Poultry production is an important economic activity. Beside its social and cultural benefits, it plays a significant role in family nutrition and poverty reduction.
Small scale Poultry production are used by farmers in order to generate cash income and as a source of food for domestic consumption however, the production sector is constrained by poor housing, poor management, lack of feed, low market prices and lack of markets.
Major Steps in Small Scale Poultry Production:
1. Assess your goals and resources: Begin your poultry operation by assessing your personal goals for the business (income, time availability, lifestyle, etc.) and listing your available business resources (your labor and that of family or employees, cash, skills, existing structures and systems, waste products that can be utilized profitably, etc.) on paper.
By identifying your goals and assets right from the start, you establish a solid foundation upon which to build your operation and guide all your business decisions.
2. Decide poultry products to sell, and where: Once you have identified your goals and assets, you must answer three important questions:
a) To whom will you sell your poultry products? Your choices include the general public, restaurants, wholesalers, retailers, or a combination of outlets. As you answer this question, be certain to study your local markets to see what products exist and what new products are needed, assess demand and prices for existing products, and identify possible niche markets you might serve.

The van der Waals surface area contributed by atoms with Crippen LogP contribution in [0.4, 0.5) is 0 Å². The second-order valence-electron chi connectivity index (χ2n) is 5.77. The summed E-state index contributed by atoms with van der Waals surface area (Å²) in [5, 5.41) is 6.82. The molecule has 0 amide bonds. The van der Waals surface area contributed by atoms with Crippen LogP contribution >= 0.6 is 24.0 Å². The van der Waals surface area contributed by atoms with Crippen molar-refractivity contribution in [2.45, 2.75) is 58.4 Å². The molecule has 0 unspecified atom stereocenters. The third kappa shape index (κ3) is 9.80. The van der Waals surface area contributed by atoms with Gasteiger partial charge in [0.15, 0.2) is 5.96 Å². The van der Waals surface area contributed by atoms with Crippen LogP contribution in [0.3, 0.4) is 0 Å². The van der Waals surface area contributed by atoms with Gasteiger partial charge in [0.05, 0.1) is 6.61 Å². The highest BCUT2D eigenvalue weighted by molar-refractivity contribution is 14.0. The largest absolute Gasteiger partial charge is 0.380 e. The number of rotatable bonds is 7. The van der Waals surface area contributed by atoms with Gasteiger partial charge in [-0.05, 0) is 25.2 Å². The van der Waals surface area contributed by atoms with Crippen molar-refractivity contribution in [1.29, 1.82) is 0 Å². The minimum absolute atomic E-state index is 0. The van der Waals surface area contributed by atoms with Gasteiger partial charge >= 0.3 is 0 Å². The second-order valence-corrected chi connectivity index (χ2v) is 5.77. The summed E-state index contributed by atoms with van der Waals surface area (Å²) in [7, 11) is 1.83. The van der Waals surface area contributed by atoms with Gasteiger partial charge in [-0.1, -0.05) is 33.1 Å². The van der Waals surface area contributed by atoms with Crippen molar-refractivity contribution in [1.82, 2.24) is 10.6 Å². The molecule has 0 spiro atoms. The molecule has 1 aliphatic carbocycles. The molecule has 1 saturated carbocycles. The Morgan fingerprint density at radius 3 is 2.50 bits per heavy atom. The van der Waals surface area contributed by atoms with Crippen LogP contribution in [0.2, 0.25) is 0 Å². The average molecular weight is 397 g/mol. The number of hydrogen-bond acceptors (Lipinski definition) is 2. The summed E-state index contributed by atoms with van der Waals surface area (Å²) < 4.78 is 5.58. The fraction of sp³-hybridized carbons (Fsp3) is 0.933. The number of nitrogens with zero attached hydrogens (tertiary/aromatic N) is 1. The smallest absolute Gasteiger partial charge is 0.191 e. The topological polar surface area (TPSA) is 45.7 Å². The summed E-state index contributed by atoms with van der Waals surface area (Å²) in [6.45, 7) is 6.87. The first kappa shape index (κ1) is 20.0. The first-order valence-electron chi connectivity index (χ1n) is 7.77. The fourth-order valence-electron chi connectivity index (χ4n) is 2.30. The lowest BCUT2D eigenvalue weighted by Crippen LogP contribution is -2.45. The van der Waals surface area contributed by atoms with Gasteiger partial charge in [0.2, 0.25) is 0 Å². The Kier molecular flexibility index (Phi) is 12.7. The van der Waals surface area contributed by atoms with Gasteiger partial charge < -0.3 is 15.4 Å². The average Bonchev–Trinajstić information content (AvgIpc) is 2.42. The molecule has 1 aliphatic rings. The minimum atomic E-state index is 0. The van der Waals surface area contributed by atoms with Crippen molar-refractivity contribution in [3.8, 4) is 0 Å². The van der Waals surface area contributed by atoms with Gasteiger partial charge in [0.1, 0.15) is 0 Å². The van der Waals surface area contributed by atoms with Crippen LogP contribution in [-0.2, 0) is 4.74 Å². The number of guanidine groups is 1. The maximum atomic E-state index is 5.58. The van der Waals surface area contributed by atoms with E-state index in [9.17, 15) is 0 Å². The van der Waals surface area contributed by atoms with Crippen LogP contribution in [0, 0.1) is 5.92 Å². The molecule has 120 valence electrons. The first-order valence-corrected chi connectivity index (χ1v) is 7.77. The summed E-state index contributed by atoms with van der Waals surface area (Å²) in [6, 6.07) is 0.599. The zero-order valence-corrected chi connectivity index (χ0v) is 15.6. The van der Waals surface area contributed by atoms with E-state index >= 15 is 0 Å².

b) Where do you want to sell your poultry products? Do you want to sell directly from your farm, at some venue off the farm (like a farmers’ market), or through wholesale distributors? The answer to this question will strongly influence the size, scope, and design of your operation.
3. Choose your breeds.
4. Nutrition: Like all living creatures, chickens require a balanced diet of proteins, carbohydrates, minerals and vitamins. Protein requirements vary from 16-20% of the total feed weight, depending on the chickens’ stage of development and output.
Most feeds consist of corn, soybeans, and wheat, as well as vitamin and mineral supplements. Since chickens do not have teeth, they also need some form of grit (tiny stones or oyster shells) to aid the gizzard (an organ located before the small intestine) in digestion.
5. Plan sustainability: Before, during, and after you’ve designed and established your poultry operation, you must regularly evaluate its ecological and economical sustainability. Recycling resources within your farm is the key to both; it reduces the number of inputs that must be purchased from off the farm and replaces many of the resources that are lost through off-farm exports.